Clostridium difficile can be a nasty infection to get when it is allowed to generate its toxic anitgen. Many community bound folks have c. diff colonized in their gut flora. Only after this bacteria is allowed to take over does it make the toxin responsible for the noxious side effects. The consequences of a clostridium difficile infection can range from a mild and annoying diarrhea to toxic megacolon and death. We are taught early in our training as internal medicine physicians that c diff is classically associated with the antibiotic Clindamycin. Clinically, however, C. difficile infections are seen far more commonly in patients on many other antibiotics, which makes Clindamycin lawsuits all the more difficult to rationalize. Should clindamycin be banned? Yes, it should, but only if we are going to ban every single antibiotic ever made.
C. diff is transmitted through a fecal-oral route. That means prevention of cross contamination outbreaks in the hospital can be contained with good hand washing techniques. But don't use all those Purell hand sanitizers in the hospital. You may not kill the C. diff spores that make the diarrhea causing toxic antigen. Use soap and water. That's your best bet, as this poster below so eloquently describes!.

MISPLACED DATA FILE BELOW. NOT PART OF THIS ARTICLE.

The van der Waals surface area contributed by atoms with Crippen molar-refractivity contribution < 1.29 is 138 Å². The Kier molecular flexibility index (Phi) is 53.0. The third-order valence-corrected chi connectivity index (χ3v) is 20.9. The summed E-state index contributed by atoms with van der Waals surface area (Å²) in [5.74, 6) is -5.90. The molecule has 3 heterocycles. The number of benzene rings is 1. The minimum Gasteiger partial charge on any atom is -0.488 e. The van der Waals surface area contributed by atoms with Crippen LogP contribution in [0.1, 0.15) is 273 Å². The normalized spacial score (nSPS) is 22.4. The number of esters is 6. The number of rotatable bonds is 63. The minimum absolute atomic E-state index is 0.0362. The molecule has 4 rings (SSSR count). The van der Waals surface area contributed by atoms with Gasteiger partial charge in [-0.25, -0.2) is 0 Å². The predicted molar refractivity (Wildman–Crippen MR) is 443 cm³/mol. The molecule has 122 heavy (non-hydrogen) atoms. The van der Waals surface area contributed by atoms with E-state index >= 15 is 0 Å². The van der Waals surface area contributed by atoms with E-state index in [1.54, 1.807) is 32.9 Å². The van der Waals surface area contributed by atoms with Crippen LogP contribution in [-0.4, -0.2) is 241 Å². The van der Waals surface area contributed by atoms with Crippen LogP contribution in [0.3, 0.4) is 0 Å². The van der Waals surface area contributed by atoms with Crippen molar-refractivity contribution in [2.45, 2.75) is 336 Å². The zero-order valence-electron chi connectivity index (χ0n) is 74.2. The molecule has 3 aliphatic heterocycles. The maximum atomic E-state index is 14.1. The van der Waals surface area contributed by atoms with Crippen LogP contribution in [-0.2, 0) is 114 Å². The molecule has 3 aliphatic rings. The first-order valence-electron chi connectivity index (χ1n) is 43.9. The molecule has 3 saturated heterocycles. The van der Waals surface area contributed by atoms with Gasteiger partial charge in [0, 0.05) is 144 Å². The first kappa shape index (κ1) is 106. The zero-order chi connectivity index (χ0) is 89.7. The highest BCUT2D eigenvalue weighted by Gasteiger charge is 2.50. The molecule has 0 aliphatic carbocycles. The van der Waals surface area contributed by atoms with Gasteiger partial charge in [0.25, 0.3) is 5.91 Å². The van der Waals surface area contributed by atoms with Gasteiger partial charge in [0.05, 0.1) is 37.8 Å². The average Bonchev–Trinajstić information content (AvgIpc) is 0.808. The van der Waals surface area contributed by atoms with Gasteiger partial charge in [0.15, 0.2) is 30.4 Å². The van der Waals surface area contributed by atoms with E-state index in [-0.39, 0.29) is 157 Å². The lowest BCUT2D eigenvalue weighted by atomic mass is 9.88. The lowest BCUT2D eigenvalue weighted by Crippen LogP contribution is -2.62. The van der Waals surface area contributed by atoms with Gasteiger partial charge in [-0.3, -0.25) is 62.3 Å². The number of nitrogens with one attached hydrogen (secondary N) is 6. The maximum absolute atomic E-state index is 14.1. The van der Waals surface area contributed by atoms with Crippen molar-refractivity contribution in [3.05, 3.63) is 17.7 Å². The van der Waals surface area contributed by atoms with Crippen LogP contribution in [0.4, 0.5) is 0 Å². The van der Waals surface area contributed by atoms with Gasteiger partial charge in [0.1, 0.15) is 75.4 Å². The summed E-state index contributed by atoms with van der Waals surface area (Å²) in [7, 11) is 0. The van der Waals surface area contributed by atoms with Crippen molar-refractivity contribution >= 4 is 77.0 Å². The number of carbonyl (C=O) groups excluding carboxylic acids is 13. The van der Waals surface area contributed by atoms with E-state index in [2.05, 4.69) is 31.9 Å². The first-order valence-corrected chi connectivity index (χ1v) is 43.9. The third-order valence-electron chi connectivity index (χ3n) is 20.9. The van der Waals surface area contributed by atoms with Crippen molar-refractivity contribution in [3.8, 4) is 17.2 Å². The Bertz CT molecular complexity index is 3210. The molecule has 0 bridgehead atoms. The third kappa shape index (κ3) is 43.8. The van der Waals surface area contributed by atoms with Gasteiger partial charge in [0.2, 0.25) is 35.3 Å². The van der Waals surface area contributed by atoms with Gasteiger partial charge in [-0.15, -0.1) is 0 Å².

That's about right. If you're a patient, remember this the next time your doctor or nurse doesn't wash their hands before touching you. Tell them, "Please wash your hands before examining me" and if they don't, tell them not to come back until they do. If they are offended, tell them you have a keyboard you wiped your ass on that you want them to keystroke until they get the hint. Wash your hands people...
Last week I save my last 8 patients in the gown-and-glove club for last. That way I could just get dressed in my barrier protection gear one time and save the hospital 7 pairs of gloves and gowns! Now THAT's a hospitalist who's putting on the gloves to fight for economic efficiency...
It's 10 o clock. Do you know where your stethoscope is?
Some of this post is for entertainment purposes only and likely contains humor only understood by those in a healthcare profession. Read at your own risk.